We’re currently looking for submissions in the following categories:

  • Artist Bios and Spotlights
  • Art Project History and Spotlights
  • Current community project spotlights
  • Past community project spotlights
  • External resources for Artists
  • Community Leadership
  • Civic Responsibility

Article requests:

  • 500-1000 words
  • Your original content (not repurposed content from another blog)
  • Include a photo or graphic if it’s yours – or we’ll find something suitable to accompany the post
  • Your contact information and web site for your quick bio link

If you’d like to submit a post for consideration, please send to board@burntoranges.org. All submissions will be reviewed and you’ll receive feedback if we decide not to use your content. If you’d like to get a “green light” prior to writing, send your outline and overview to us and we’ll ensure it’s not done without being published.

Please also contact If you’d like to help us with content management, editing, and additional outreach.

As this is an ongoing project, there is no expiration date.

Call For Photography

Announcing a call for photography for use in our new web site and printed materials. We’re looking for incredible imagery that will serve as the true content of our new web site. Whether it’s of large-scale art, images of burning projects, your art projects, your theme camp, or related to the artistic endeavors of the community, we’d love to see it. While we’d prefer that images were taken at the Central Florida regional events, if it’s related to art, building community, and our collective passions, send it.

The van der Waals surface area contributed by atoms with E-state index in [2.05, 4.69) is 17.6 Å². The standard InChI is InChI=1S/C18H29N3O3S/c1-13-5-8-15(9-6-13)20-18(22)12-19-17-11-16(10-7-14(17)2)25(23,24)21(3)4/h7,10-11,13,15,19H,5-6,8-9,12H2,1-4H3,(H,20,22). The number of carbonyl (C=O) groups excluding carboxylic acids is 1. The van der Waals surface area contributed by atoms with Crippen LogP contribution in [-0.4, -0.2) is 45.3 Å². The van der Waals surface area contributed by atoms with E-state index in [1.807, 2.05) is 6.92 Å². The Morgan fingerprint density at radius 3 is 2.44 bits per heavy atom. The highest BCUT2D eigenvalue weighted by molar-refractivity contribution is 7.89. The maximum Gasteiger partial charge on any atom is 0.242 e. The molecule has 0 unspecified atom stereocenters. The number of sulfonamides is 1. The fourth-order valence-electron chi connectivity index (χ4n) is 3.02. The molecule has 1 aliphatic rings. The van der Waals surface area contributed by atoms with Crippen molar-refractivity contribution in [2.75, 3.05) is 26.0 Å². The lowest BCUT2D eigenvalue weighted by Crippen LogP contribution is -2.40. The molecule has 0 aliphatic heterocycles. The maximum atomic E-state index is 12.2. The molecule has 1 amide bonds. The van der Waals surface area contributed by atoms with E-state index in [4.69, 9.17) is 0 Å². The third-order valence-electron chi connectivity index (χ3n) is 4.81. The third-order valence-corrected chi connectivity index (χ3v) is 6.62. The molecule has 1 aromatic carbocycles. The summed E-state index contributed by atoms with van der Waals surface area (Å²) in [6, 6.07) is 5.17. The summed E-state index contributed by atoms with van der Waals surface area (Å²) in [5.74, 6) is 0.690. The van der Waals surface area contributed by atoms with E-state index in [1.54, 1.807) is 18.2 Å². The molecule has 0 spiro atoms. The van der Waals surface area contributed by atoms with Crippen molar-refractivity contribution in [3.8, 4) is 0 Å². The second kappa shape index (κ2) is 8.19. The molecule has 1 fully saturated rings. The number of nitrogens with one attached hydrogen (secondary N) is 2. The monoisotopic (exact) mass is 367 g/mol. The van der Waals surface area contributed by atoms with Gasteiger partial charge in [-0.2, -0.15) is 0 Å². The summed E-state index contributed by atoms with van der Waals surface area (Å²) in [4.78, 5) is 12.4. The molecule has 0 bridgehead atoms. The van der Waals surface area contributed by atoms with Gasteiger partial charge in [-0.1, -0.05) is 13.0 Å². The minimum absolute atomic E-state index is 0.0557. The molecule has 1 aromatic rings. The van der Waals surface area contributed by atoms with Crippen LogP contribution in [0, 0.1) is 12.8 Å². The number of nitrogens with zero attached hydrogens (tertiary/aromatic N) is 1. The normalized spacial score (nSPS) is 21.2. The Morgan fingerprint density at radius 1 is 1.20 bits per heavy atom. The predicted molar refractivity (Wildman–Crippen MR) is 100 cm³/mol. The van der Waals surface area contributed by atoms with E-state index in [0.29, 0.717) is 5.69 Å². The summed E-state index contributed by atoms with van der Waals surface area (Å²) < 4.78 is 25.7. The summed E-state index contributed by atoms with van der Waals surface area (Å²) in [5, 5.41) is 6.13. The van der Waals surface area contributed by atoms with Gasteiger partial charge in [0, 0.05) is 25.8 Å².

Here are a few tips that should help us.

  • If your photos contain recognizable people, please have their permission, and ability to secure written permission for use before submitting.
  • Send up to 25 images in JPG format
  • Watermark the images across the image
  • For each photo please provide us with the photographer name, image creation date, location, image subject (name of art piece or persons in the photo) and if possible an image caption. If you’re a professional photographer and embed these in your file header great. If that sounded greek to you, just use the body of the email to include the information for each attached file.
  • For each image submitted, advise if it’s offered as a gift, creative commons with attribution, or copyrighted (filed copyright exists) image
  • Photos should be a minimum of 1920 pixels wide

Should we determine that we’d like to use one, or many of your images, we will contact you to determine proper licensing and use agreements. At no point will these photos be used without your express permission. At no point will these photos be sold.

As this is an ongoing project, there are no deadlines.

Until we can create a better method of submission with image upload and acknowledgement, please send your submissions to board@burntoranges.org

Thank you in advance for your contributions.